And so it begins.
CNN’s John King: “Before we go to break, I want to make a quick point. We were having a discussion about the Chicago mayoral race. My friend Andy Shaw used the term ‘in the crosshairs’ in talking about the candidates. We’re trying, we’re trying to get away from that language. Andy is a good friend, he’s covered politics for a long time, but we’re trying to get away from that kind of language.”
What “kind of langauge”? Oh, you know: vivid language. Metaphors. Similes. Can’t have that on CNN, because, as everyone knows, a completely unrelated use of a cross-hairs graphic on a Sarah Palin campaign map had nothing to do with the shooting of Rep. Gaby Giffords and 19 others, but the media decided to make everyone think it was the fault of the map anyway. So now a news network, which is supposed to convey information, is apologizing for a guest’s use of the word “cross-hairs” in a context that had nothing to do with violence.
This is embracing Orwellian Newspeak, make no mistake about it. It is an effort to restrict thought and communication by limiting the words and images that are necessary to express them. Using “cross-hairs” makes you bad, according to CNN. Irresponsible. Violent. An instigator. As bad as…Saaaaaaaaaaaraaahhhhhhhhhhh PaaaaaaaLiiiiiiin!!!!! Aiiiiiiiii!!!
What words will be banned next? The sky’s the limit, once the thought and language police are given free rein by those lily-livered champions of our First Amendment rights, journalists. To be “hoisted by his own petard” refers to a bomb blowing up: better apologize if anyone uses that one, John. Speaker John Boehner has already agreed that saying a law is “job-killing” renders it irresponsible, so any imagery using kill/killed/killer/killing/ is banned too, presumably. “Obama’s veto will kill any chance of repealing health care”—uh,uh,UH! This is bad! Remember Gaby!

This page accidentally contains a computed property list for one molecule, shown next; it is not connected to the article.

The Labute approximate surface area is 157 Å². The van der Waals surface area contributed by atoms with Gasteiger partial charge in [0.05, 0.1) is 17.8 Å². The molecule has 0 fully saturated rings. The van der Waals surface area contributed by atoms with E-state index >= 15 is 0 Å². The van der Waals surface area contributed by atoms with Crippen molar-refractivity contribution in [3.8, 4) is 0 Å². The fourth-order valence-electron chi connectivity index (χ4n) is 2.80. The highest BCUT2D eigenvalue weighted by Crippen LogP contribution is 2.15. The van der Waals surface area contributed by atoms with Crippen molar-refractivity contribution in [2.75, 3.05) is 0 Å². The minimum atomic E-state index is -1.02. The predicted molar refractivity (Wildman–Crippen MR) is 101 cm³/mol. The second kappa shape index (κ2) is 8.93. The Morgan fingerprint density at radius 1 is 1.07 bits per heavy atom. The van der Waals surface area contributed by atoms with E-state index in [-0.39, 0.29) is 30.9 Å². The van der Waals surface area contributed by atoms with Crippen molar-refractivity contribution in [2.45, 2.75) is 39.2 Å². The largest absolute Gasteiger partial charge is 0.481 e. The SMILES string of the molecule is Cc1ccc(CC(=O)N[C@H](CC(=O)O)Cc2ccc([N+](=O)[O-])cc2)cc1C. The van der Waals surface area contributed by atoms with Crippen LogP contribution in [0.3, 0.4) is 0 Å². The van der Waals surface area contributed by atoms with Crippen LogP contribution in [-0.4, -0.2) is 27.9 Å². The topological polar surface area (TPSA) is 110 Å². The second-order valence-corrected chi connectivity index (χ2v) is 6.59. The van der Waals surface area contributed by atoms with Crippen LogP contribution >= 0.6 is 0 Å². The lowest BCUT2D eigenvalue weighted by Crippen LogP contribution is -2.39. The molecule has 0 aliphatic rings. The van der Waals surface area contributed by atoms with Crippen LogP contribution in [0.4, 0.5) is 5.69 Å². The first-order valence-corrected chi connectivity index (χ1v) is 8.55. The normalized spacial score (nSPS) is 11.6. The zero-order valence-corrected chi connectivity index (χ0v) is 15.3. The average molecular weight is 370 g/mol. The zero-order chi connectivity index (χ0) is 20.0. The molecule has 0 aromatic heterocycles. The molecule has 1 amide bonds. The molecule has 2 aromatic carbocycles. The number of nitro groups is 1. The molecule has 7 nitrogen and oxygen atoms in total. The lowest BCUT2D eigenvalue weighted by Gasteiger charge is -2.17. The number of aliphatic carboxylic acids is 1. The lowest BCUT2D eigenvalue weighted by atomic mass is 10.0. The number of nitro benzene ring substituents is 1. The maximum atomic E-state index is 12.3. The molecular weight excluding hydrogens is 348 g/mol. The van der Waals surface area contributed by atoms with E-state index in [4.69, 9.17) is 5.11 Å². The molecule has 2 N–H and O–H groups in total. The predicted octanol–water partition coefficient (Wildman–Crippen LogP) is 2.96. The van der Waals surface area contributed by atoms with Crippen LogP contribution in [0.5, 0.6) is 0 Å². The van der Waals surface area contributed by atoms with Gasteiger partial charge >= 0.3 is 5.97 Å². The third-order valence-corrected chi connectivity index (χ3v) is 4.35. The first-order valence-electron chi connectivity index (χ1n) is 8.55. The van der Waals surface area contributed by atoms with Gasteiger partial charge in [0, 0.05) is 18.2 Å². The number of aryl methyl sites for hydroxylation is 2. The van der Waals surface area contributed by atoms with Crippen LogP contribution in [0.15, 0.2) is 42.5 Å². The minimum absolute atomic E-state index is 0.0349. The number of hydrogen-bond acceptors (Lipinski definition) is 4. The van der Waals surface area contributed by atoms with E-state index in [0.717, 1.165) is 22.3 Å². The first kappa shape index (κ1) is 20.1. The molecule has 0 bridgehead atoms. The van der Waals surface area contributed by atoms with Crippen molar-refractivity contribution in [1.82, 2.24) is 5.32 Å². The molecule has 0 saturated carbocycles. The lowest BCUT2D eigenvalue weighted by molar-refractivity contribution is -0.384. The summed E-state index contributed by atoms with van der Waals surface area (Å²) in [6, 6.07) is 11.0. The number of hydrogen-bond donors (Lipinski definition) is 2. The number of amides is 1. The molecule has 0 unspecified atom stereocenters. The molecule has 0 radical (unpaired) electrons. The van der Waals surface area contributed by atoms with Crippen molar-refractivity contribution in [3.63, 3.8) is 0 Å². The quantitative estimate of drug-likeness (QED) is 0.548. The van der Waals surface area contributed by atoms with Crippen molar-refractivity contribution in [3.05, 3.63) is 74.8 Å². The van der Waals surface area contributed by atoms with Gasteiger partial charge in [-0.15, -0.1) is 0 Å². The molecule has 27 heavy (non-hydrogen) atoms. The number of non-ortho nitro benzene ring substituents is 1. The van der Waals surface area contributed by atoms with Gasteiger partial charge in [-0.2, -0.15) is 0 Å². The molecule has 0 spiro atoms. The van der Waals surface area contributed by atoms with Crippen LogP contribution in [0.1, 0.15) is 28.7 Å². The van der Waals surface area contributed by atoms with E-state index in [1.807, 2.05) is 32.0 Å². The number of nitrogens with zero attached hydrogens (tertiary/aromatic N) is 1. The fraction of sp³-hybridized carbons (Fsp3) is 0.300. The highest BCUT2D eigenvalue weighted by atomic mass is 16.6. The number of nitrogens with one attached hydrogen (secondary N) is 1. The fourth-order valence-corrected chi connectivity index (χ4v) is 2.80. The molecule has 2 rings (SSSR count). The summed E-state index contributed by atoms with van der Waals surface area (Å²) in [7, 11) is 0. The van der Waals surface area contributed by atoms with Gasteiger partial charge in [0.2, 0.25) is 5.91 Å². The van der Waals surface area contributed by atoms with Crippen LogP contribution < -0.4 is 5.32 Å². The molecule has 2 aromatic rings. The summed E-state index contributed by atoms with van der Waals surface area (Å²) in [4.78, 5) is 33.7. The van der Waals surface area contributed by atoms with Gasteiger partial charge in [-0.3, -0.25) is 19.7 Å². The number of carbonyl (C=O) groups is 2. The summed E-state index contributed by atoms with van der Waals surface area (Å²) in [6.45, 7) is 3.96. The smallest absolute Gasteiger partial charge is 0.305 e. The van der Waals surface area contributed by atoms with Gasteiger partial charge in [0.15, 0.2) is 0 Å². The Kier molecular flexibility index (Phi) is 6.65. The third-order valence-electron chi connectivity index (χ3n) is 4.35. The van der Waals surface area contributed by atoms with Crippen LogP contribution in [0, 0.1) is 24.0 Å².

Using “target” as a verb also evokes cross hairs, so saying that the New York Yankees were targeting Cliff Lee to upgrade their pitching this off-season would be risking getting someone shot, right? I don’t know what the retail chain Target is going to do: its logo is an incitement to violence. You’re not taking any ads from that violent company, right, CNN?
The whole issue of violent rhetoric is a minefield.. Oops! I apologize! That imagery might cause someone to mine a Safeway parking lot! “Words matter,” right, Thought Police? I’m sorry. That sentence landed like a grenade in the middle of…Oh no!!! I did it again! That’s another image we have to ban, right CNN? And can I assume that the media has appointed itself the head of the Ministry of Metaphors? Meanwhile, if “cross-hairs” is too provocative to say on TV because of its violent associations, how long before the fictional use of guns, and dramatically portrayed violence of all sorts in video games and movies and television is declared dangerous and intolerable too?
King and CNN are a disgrace to their profession, their nation, and the language, and their cretinous, politically motivated effort to castrate political discourse should disgust and frighten every American, journalist or not, whose politics lie anywhere between Keith Olbermann and Glenn Beck.
I don’t want to even look at John King until he apologizes for his fatuous, cowardly, anti-democratic apology or until CNN sacks him, and I personally vow to say or write “cross-hairs” every day until he does.
Yes, it’s true: you are in my cross-hairs, John.
Addendum: I am embarrassed to admit that it took James Taranto on the Wall Street Journal website to remind me that CNN hosted the long-time public policy debate program, “Crossfire”.